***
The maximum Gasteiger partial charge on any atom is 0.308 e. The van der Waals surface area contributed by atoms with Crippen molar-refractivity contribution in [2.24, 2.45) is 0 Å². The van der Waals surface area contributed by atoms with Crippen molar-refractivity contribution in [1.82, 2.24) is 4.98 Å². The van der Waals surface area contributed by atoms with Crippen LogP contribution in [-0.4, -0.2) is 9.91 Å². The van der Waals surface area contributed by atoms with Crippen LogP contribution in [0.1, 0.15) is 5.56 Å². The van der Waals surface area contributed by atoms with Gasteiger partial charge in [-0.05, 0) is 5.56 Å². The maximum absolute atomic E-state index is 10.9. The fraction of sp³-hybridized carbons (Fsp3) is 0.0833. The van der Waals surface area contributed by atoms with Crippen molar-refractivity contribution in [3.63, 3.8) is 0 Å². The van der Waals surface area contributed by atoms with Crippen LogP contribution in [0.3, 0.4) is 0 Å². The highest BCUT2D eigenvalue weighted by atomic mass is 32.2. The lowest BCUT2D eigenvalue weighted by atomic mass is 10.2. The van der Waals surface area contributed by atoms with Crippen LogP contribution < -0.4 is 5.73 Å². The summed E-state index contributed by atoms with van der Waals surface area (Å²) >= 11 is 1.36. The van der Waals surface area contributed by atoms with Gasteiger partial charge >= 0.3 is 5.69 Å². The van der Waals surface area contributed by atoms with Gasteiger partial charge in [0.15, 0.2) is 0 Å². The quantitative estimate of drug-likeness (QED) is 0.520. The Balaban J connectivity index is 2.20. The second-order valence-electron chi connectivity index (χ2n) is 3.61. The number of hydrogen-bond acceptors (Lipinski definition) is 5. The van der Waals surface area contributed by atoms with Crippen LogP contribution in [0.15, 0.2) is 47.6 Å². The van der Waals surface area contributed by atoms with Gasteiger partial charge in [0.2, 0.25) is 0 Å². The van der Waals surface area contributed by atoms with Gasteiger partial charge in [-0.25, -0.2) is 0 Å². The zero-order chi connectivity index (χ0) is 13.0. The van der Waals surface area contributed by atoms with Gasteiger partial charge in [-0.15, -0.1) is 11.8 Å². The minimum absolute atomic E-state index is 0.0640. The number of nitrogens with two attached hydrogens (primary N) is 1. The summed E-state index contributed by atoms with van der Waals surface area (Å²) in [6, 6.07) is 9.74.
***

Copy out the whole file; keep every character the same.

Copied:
The maximum Gasteiger partial charge on any atom is 0.308 e. The van der Waals surface area contributed by atoms with Crippen molar-refractivity contribution in [2.24, 2.45) is 0 Å². The van der Waals surface area contributed by atoms with Crippen molar-refractivity contribution in [1.82, 2.24) is 4.98 Å². The van der Waals surface area contributed by atoms with Crippen LogP contribution in [-0.4, -0.2) is 9.91 Å². The van der Waals surface area contributed by atoms with Crippen LogP contribution in [0.1, 0.15) is 5.56 Å². The van der Waals surface area contributed by atoms with Gasteiger partial charge in [-0.05, 0) is 5.56 Å². The maximum absolute atomic E-state index is 10.9. The fraction of sp³-hybridized carbons (Fsp3) is 0.0833. The van der Waals surface area contributed by atoms with Crippen molar-refractivity contribution in [3.63, 3.8) is 0 Å². The van der Waals surface area contributed by atoms with Crippen LogP contribution in [0.3, 0.4) is 0 Å². The highest BCUT2D eigenvalue weighted by atomic mass is 32.2. The lowest BCUT2D eigenvalue weighted by atomic mass is 10.2. The van der Waals surface area contributed by atoms with Crippen LogP contribution < -0.4 is 5.73 Å². The summed E-state index contributed by atoms with van der Waals surface area (Å²) >= 11 is 1.36. The van der Waals surface area contributed by atoms with Gasteiger partial charge >= 0.3 is 5.69 Å². The van der Waals surface area contributed by atoms with Gasteiger partial charge in [0.15, 0.2) is 0 Å². The quantitative estimate of drug-likeness (QED) is 0.520. The Balaban J connectivity index is 2.20. The second-order valence-electron chi connectivity index (χ2n) is 3.61. The number of hydrogen-bond acceptors (Lipinski definition) is 5. The van der Waals surface area contributed by atoms with Crippen LogP contribution in [0.15, 0.2) is 47.6 Å². The van der Waals surface area contributed by atoms with Gasteiger partial charge in [0.2, 0.25) is 0 Å². The van der Waals surface area contributed by atoms with Gasteiger partial charge in [-0.25, -0.2) is 0 Å². The zero-order chi connectivity index (χ0) is 13.0. The van der Waals surface area contributed by atoms with Gasteiger partial charge in [-0.15, -0.1) is 11.8 Å². The minimum absolute atomic E-state index is 0.0640. The number of nitrogens with two attached hydrogens (primary N) is 1. The summed E-state index contributed by atoms with van der Waals surface area (Å²) in [6, 6.07) is 9.74.